Wednesday, 17 December 2014

Excluded from influence or power by gender?

For over a century, various attempts have been made to close the gender gap and achieve gender balance on elected bodies. There has been some success. The percentage of women members of the world’s most equal parliaments gives encouragement. For instance, Rwanda has 56% and Sweden 46%. In Scotland the figure is 35%.

In 1893 New Zealand became the first nation in the world to grant universal, male and female adult suffrage. In 1928 the UK government passed the Representation of the People (Equal Franchise) Act giving the vote to all women over the age of 21. From the late nineteenth century, women already had the franchise in local government, school boards and health authorities. Their successful performance there won widespread support for the parliamentary vote.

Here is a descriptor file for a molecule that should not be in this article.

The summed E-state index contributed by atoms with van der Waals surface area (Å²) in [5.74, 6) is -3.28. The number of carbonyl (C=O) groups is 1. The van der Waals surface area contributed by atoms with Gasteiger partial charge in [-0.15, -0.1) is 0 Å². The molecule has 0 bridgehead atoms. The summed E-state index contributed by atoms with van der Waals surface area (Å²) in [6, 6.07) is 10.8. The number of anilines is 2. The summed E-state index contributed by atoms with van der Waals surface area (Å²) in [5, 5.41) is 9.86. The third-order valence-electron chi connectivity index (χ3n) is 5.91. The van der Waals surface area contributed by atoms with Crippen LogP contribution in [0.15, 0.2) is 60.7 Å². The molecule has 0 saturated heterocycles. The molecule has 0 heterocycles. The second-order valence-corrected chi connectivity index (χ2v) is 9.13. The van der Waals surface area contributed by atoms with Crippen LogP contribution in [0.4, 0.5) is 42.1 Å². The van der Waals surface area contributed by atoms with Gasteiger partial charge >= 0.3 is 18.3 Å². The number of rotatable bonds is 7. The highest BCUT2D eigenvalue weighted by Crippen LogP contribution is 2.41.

In the UK as a whole, the record is pitiful. Successive goverments have failed. Political parties have failed. However, this is an area where individuals acting in concert can succeed. Every time an election takes place to fill a vacancy on any panel, list, or group which has less than 50% female members, just vote for the qualified female candidates. This can be applied to Parliaments, local authorities, management boards, leaderships, short-lists, everything and anything.

And don't stop doing this until the pendulum swings the other way and men are in the minority.